And oh! how their admiration for the lover of juries must be heightened by the recollection, that in the newspapers of 1798, iu is stated that a gentleman then named Barry Maxwell made in proposition to the Irish House of Commons, for the creation of an ex post facto law, authorizing THE TRIAL BY COURT MARTIAL of a number of unfortunate men who had been some time in confinement, owing to the difficulty of proving their guilt, but whoin he alleged it was necessary to dispose of (hear, hear)-a proposal which even Lord Castlereagh's government refused to entertain, and protested against !

How it came to be the same person, who, in the English Commons, was so tenacious of a jury's rights, he (Mr. O'Connell) could attribute to his improvement from an English education, aud, indeed, he could hardly believe that the present Colonel Barry was the apologist of the enormities of the year 1798, and who now raised his voice in support of the juries, though he could well believe him the person who wishes that Catholics should be excluded from juries that were to decide upon Catholic life or property ; but that is a mere matter of taste with the gallant colonel, in which he (Mr. O'Connell) differed from him.

In alluding to the Galway, Mr. Richard Martin, and Mr. Blake, he (Mr. O'Connell) was not a little embarrassed in endeavouring to restrain his indignation within those limits necessary to guard the expression of his feelings.

[Here a gentleman exclaimed, include Mr. Hutchinson. Mr. O'Connell, in a very earrest tone, replied, indeed I will not, and I shall give you my reason by-and-by:]

The learned gentleman then resumed. Why, he would asks were the Catholics not long since emancipated ? because those whom they return to parliament, under the guise of Catholic friends, proved their most insidious enemies, ever ready to coalesce with the bitterest opponents against any practical or substantial good being extended to them, and took care to parade on the side of liberality, when they knew their services would not be available. Such men were the real enemies of the Catho. lics, for, like treacherous allies, they elude the precautions that would be adopted against the avowed, but less dishonourablu enemies of religious toleration—the Orangemen, and should the Catholic electors of Galway neglect to mark their disapprobation in the most effectual and decisive manner, they would be degraded amongst the meanest of mankind, and unworthy of possessing the privileges of freemen or electors.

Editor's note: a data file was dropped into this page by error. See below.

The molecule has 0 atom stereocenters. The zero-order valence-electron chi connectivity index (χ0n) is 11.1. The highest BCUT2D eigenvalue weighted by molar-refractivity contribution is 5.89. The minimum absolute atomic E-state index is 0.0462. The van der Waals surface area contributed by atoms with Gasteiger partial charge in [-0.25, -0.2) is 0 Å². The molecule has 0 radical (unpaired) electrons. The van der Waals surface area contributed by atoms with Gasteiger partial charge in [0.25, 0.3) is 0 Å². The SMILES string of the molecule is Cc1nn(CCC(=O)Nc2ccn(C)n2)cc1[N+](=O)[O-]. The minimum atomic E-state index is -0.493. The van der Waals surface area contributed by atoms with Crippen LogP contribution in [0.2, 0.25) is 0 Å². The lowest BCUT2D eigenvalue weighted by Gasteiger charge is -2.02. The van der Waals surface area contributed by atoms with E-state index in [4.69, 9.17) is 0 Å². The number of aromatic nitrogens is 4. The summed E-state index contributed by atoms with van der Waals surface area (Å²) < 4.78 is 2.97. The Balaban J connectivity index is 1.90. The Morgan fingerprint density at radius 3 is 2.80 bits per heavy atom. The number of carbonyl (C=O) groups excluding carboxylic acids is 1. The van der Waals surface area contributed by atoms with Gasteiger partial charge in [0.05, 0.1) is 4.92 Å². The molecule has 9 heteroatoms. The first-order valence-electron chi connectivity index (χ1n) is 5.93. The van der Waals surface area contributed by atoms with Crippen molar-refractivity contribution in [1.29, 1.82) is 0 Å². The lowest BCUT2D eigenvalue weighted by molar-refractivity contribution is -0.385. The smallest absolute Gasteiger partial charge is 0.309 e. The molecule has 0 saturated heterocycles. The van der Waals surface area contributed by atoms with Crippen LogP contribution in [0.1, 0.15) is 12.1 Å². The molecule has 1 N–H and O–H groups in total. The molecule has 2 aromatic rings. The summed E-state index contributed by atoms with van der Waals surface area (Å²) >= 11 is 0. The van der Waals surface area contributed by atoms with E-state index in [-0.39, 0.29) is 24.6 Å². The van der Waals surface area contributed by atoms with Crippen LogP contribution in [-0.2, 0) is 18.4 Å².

He now felt, he assured the meeting, an indescribable dread in mentioning the name of Hutchinson, lest a word escape him that might be construed into any thing like disrespect ; a man to whom Ireland and the Catholics owed a debt of gratitude, which they should not feel the less, because of their inability to acquit themselves of it. (Hear, bear, and applause.) At the period of Ireland's suicide, when the family of Mr. Hutchinson assisted in the degradation of their country, he it was who, sacrificing the dearest affections of the heart, which are inseparable from refined feeling, and soften the chagrins of existence, separated himself from those connexions, and stood forward as the eloquent, able, and independent advocate of his country (hear, hear), and has since remained the active and energetic guardian of her few remaining rights.

Could the Irish peasant forget his exertions on the subject of tithes ? and though he has been in a situation in which a minister never thinks a patriot disinterested, has he purchased a country's patronage at the expense of his vote? No, he stands on a pinnacle of virtuous independence, removed at an immeaBurable distance above the reproach of dishonour. To him are the Catholics indebted for having secured to them not only the return of two real friends, but the exclusion of an Orange representation. On the subject of this petition, Mr. Hutchinson voted with Mr. Brougham ; but he at the same time expressed his opinion of a particular class of persons whom he sought to relieve from the charges made by the petitioners.

In that opinion he certainly was mistaken. He forgot the ause of Tond JONES; be also forgot, that when an inhabitani